CSIP Fellowship: Towards data-driven understanding of philanthropy
:By Shaivya Verma
The concept of ‘giving’ is an integral part of many cultures and religions. For instance, the Jewish use tzedakah to signify charity, the term caritas has been used in Christian theology, zakat is important according to the Quran, and dana is important in Hindu, Buddhist, and Jain scriptures. ‘Giving’ in India can be connected to the ethos of ‘Vasudhaiva Kutumbakam’ aka ‘the world is one family’. And, the practise of cultivating generosity has therefore been important to Indian family ethos, across religions and cultures.
This significance of ‘giving’ became even clearer to us because of the tremendous work done by the 2021 research fellows at CSIP as they explored different types of indigenous and structured ‘giving’ in different religious and cultural communities. Other interesting themes that emerged from the 2021 fellowship were philanthropy in the crafts sector during the pandemic; philanthropy for the ocean, and for equitable and inclusive development; family firm philanthropy; and philanthropy by social service organisations (Rotary, Inner Wheel, and Lions).
Encouraged by the diversity of last year’s cohort, we were also intrigued about the background of the applicants for the 2022 fellowship. After completion of the selection process by an external jury, we analysed the applicants’ backgrounds. Most of the applicants were affiliated with academic institutes (~39%) which itself was a varied group. Many of them were enrolled in postgraduate programmes and few were teaching in temporary capacities. We also had a good representation from practitioners, civil society and professional/consultants in the development and philanthropic sector. It was interesting to know that an overwhelming number of applicants were women.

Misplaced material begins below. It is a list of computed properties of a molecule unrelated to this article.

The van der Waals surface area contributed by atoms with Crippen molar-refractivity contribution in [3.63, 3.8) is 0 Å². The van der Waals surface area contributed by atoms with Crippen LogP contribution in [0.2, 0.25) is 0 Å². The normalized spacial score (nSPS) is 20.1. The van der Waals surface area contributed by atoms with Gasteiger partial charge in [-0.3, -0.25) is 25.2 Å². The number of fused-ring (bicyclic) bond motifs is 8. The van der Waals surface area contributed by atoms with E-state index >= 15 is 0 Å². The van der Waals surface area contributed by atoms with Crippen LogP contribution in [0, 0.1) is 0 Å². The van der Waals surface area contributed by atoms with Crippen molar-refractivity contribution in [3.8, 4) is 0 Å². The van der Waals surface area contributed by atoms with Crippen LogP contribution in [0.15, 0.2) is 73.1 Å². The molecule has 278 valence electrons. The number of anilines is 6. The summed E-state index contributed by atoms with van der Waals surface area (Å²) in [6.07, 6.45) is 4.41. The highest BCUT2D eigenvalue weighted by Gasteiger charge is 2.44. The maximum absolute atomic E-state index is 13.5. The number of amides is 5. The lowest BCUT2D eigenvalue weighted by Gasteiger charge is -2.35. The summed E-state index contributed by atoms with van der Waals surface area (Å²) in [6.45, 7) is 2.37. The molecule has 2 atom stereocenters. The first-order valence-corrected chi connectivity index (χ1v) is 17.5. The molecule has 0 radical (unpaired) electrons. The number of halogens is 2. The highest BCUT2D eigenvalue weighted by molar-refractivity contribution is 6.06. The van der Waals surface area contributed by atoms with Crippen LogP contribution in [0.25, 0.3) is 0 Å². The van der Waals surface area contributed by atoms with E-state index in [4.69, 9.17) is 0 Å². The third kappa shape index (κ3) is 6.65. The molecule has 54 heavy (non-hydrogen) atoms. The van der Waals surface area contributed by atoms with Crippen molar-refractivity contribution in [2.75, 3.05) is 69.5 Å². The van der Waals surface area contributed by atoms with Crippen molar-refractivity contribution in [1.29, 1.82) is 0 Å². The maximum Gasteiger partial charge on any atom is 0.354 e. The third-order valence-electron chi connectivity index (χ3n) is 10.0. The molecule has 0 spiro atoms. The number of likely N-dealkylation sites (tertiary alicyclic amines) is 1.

A large number of applications were focused on COVID and maybe this had to do with the sector’s immediate experience of the pandemic. Other focus areas of research included gender, various kinds of giving, mapping philanthropic funding, followed by climate/environment, education, health and community giving. CSIP also received applications from niche areas such as begging, trafficking, Gandhian philosophy, freecycling, water sanitation, cow protection, and celebrity giving.
Even though most researchers were based in cities (primarily Mumbai and Delhi), the proposed geographic areas for the study were more diverse and covered most parts of India.
The selection process was fairly based on the quality of the proposals, research idea, methodology and criticality of the topic. The selected fellows are from diverse backgrounds. The diversity also brings a variety of perspectives and expands our understanding in terms of how people donate in different cultures and to different philanthropic areas. These studies also contribute to our limited understanding of the philanthropic sector by highlighting underserved areas and the opportunities and challenges philanthropy faces.
Mentoring a diverse group of fellows has been a learning experience for the research team as well. Not only did we gain an understanding of the specific form and nature of ‘giving that the fellows explored but also the specific needs of each individual fellow in terms of writing styles, problem-solving, and research methodologies.
The experience of interaction with the 2021 cohort as well their research was an eye-opener to the diverse kinds of giving that exist in India. We are very excited and look forward tremendously to what we can learn from the 2022 fellowship.
To read 2021 Fellows papers, please visit this link.